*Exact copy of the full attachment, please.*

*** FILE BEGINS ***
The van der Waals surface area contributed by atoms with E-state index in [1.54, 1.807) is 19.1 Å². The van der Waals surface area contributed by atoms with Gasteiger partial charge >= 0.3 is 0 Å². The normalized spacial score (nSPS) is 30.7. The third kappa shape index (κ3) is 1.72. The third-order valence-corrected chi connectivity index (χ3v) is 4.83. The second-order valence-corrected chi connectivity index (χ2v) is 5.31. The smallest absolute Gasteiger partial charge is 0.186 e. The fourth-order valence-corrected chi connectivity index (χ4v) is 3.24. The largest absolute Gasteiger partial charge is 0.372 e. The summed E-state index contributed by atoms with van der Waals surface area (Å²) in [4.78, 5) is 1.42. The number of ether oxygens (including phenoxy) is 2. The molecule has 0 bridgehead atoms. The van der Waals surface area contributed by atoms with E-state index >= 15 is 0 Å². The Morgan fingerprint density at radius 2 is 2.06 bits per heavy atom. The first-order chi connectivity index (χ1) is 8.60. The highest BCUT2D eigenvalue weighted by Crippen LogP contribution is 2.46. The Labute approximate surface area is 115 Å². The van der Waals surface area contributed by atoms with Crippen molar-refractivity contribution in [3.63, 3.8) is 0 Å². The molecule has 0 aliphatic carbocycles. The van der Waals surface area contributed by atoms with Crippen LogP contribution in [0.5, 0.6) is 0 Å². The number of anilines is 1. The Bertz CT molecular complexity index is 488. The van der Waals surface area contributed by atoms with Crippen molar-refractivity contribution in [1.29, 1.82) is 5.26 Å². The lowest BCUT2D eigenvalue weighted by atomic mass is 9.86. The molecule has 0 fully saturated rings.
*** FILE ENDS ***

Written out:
The van der Waals surface area contributed by atoms with E-state index in [1.54, 1.807) is 19.1 Å². The van der Waals surface area contributed by atoms with Gasteiger partial charge >= 0.3 is 0 Å². The normalized spacial score (nSPS) is 30.7. The third kappa shape index (κ3) is 1.72. The third-order valence-corrected chi connectivity index (χ3v) is 4.83. The second-order valence-corrected chi connectivity index (χ2v) is 5.31. The smallest absolute Gasteiger partial charge is 0.186 e. The fourth-order valence-corrected chi connectivity index (χ4v) is 3.24. The largest absolute Gasteiger partial charge is 0.372 e. The summed E-state index contributed by atoms with van der Waals surface area (Å²) in [4.78, 5) is 1.42. The number of ether oxygens (including phenoxy) is 2. The molecule has 0 bridgehead atoms. The van der Waals surface area contributed by atoms with E-state index >= 15 is 0 Å². The Morgan fingerprint density at radius 2 is 2.06 bits per heavy atom. The first-order chi connectivity index (χ1) is 8.60. The highest BCUT2D eigenvalue weighted by Crippen LogP contribution is 2.46. The Labute approximate surface area is 115 Å². The van der Waals surface area contributed by atoms with Crippen molar-refractivity contribution in [3.63, 3.8) is 0 Å². The molecule has 0 aliphatic carbocycles. The van der Waals surface area contributed by atoms with Crippen LogP contribution in [0.5, 0.6) is 0 Å². The number of anilines is 1. The Bertz CT molecular complexity index is 488. The van der Waals surface area contributed by atoms with Crippen molar-refractivity contribution in [1.29, 1.82) is 5.26 Å². The lowest BCUT2D eigenvalue weighted by atomic mass is 9.86. The molecule has 0 fully saturated rings.